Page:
FE&S: Do those four deals represent the start of a M&A frenzy in the restaurant community? Or will things taper down in the coming months?
AV: You have to keep in mind that restaurant and retail consolidation, from a volume perspective, tends to be less pronounced and frequent within the consumer space than food and beverage company tie-ups or acquisitions within the consumer products space, especially among manufacturers where synergies are often very distinct. There are a number of reasons for this, but many times it can simply be cheaper to expand organically than pay a multiple for a different concept, especially if you have a franchised business.
While there is always a steady stream of restaurant M&A, many times it is private equity getting involved, and more recently venture capital firms have become interested in investing in fast-casual businesses appealing to Millennials and the health-conscious consumer, such as sweetgreen and honeygrow.
All of that said, I don’t think we will have an M&A frenzy on our hands after these deals, but I do expect deal volume will remain consistent. With the number of major deals that have been done, plus several strategic reviews that have recently occurred, any restaurant company board would be doing a disservice to their shareholders not to call up their M&A bankers and see what is potentially out there. Deals breed deals in this way — as we saw in the food & beverage space a few years ago with several major deals in a row — and this alone could contribute to a few transactions that may not have been previously on the table.
This would be a stark contrast to the past 18 months where we say restaurant M&A activity had been very quiet after a prior 24- to 36-month period that saw a spate of deals and a bevy of IPOs. In fact, I do expect that we will see restaurant company IPOs return to the fold this year, with at least a couple of new listings, as the market turbulence has seemed to calm. Last year we had zero restaurant IPOs.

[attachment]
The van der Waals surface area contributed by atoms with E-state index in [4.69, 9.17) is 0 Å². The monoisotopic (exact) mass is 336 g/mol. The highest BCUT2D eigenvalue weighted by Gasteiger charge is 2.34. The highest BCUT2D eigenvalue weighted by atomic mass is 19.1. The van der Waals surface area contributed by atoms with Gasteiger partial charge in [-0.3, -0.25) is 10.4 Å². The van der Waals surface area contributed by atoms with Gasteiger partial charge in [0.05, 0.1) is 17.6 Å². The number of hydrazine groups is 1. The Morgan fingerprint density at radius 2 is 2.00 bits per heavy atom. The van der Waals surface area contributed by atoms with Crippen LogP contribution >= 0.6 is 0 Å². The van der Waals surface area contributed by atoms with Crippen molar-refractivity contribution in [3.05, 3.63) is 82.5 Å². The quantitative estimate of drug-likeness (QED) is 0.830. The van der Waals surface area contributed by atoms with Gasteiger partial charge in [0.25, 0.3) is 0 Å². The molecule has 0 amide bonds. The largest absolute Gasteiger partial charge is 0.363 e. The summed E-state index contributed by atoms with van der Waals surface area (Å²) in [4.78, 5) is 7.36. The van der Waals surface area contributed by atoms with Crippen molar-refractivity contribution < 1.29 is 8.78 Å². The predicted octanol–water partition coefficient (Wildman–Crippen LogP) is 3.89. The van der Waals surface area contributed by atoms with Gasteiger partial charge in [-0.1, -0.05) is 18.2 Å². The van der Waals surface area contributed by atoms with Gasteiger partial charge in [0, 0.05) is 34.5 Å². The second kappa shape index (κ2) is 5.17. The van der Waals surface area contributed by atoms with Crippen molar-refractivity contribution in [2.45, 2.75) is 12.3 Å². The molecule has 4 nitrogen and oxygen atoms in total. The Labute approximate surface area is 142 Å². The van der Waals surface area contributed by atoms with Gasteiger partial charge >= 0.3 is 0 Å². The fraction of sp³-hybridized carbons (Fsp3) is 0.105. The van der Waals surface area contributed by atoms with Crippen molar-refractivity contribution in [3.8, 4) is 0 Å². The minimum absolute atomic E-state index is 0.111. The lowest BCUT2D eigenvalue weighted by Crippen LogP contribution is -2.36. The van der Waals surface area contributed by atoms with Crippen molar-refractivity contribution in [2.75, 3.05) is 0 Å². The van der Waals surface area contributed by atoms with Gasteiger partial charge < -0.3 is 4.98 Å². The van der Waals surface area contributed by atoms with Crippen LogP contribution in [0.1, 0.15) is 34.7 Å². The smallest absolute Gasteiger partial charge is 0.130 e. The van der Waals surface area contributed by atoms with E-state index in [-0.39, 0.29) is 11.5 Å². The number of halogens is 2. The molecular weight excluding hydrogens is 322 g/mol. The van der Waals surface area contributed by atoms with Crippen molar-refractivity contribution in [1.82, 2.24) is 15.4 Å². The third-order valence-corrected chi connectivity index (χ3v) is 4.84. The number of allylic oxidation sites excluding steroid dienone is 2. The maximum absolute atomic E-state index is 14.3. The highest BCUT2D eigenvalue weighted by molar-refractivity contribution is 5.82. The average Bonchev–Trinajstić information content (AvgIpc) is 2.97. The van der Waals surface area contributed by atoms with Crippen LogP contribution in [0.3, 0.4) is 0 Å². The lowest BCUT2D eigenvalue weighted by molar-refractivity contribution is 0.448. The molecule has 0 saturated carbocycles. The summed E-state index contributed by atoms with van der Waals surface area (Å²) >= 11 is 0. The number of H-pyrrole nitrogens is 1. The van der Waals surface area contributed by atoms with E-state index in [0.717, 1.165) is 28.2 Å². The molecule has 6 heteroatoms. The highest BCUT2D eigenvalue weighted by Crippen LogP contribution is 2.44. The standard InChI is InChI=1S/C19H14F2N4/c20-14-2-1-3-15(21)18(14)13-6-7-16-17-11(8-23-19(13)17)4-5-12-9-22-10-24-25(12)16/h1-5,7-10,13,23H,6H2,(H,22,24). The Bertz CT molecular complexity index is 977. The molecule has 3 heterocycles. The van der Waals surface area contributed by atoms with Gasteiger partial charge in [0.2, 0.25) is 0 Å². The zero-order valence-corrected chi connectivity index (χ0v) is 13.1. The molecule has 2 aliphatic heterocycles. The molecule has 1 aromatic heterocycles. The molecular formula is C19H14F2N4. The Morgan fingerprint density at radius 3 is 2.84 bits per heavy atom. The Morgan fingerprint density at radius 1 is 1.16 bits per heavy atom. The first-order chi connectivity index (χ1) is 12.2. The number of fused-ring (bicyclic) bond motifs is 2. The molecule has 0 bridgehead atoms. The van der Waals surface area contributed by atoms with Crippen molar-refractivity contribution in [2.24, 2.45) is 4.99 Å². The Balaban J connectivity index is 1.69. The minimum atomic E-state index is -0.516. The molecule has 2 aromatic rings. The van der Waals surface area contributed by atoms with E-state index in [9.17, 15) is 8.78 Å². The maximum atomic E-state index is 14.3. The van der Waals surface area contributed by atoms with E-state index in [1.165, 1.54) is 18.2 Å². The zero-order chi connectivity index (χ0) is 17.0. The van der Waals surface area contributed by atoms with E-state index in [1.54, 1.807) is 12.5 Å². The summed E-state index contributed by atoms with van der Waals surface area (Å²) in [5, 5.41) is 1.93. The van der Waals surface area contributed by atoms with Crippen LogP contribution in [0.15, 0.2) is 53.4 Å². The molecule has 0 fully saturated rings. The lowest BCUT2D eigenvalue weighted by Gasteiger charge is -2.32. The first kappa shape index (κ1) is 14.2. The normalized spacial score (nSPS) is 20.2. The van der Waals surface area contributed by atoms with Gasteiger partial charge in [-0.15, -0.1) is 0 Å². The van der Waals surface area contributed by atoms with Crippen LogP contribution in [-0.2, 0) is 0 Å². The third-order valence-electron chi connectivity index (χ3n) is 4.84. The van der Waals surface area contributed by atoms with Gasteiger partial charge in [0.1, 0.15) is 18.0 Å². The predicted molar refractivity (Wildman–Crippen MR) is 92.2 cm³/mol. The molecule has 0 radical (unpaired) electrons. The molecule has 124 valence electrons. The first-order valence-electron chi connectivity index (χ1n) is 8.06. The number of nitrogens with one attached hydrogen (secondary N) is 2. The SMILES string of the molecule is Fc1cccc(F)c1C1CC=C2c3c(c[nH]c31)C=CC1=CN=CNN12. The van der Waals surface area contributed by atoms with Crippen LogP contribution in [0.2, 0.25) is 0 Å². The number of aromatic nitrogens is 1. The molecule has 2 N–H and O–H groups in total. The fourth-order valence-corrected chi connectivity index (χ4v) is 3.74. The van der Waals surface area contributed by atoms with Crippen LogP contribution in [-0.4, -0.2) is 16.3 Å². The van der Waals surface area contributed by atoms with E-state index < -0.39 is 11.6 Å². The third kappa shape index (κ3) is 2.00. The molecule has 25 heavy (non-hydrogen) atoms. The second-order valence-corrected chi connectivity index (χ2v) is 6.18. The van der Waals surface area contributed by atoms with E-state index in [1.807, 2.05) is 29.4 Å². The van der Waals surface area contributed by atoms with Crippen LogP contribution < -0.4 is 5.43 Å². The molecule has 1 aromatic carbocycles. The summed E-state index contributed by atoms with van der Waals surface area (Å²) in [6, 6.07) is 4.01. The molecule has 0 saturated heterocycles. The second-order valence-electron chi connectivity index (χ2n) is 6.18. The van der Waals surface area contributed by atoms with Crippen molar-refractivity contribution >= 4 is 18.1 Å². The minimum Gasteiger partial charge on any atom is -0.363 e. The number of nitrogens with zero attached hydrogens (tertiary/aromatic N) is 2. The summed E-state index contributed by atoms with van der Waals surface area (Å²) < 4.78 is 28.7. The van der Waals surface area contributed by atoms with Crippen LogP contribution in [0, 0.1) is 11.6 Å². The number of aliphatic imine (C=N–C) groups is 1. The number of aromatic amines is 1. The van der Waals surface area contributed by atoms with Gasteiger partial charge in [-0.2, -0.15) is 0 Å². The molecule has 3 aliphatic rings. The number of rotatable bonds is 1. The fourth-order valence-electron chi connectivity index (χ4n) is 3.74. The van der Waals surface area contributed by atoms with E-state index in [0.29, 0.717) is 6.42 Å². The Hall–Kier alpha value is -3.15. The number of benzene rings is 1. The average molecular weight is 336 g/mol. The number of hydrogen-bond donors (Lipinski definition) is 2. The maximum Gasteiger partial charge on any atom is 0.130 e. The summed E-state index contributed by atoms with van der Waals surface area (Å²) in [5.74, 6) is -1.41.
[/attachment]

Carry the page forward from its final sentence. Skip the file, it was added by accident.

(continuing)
With acquisitions, many public and privately held concepts that are struggling to drive traffic would be interesting turnaround situations for private equity if these financial sponsors can get the valuations they would like. Many of these potential public targets have seen their valuations shredded during the past 24 months as they had trouble hitting lofty growth expectations, particularly those that have gone public within the past 3 to 4 years, with Noodles & Company, Potbelly, Papa Murphy’s serving as examples.
The other factor that has driven M&A in the space, and will continue to be a major impetus, are the higher-growth middle market concepts, particularly fast-casual, that are seeing traction among Millennials. These concepts will continue to attract heavy interest and contribute to overall restaurant M&A significantly as they represent the broader trend of consumer seeking high-quality ingredients in a setting where they can eat quickly and relatively inexpensively.
From a strategic standpoint, Restaurant Brands and Darden will be digesting major acquisitions, so that will likely take them out of the potential acquirer pool for a bit of time. Nevertheless, there are other strategic players who could jump into the M&A pool, with Domino’s and Starbucks being a couple that have been publicly floated as potential buyers. With other players, such as DineEquity or Brinker, struggling to right their own ship, it’s difficult to see those types of companies as buyers. Overall I believe you will see more private equity activity than strategic activity in the space in the coming year, however, which falls in line with historic norms in the restaurant space.
FE&S: What drives a company to sell?
AV: Specific to the restaurant industry we have seen companies under pressure from activists that have been compelled to sell or explore a sale through a strategic review even if that review did not result in a deal. An intensely competitive environment in the space is also a reason that concepts in the space would sell, especially if they have experienced flagging SSS [same-store sales] and traffic figures. These concepts may need a tie-up with a larger strategic player for long-term survival or need a PE firm to step in and conduct a true turnaround.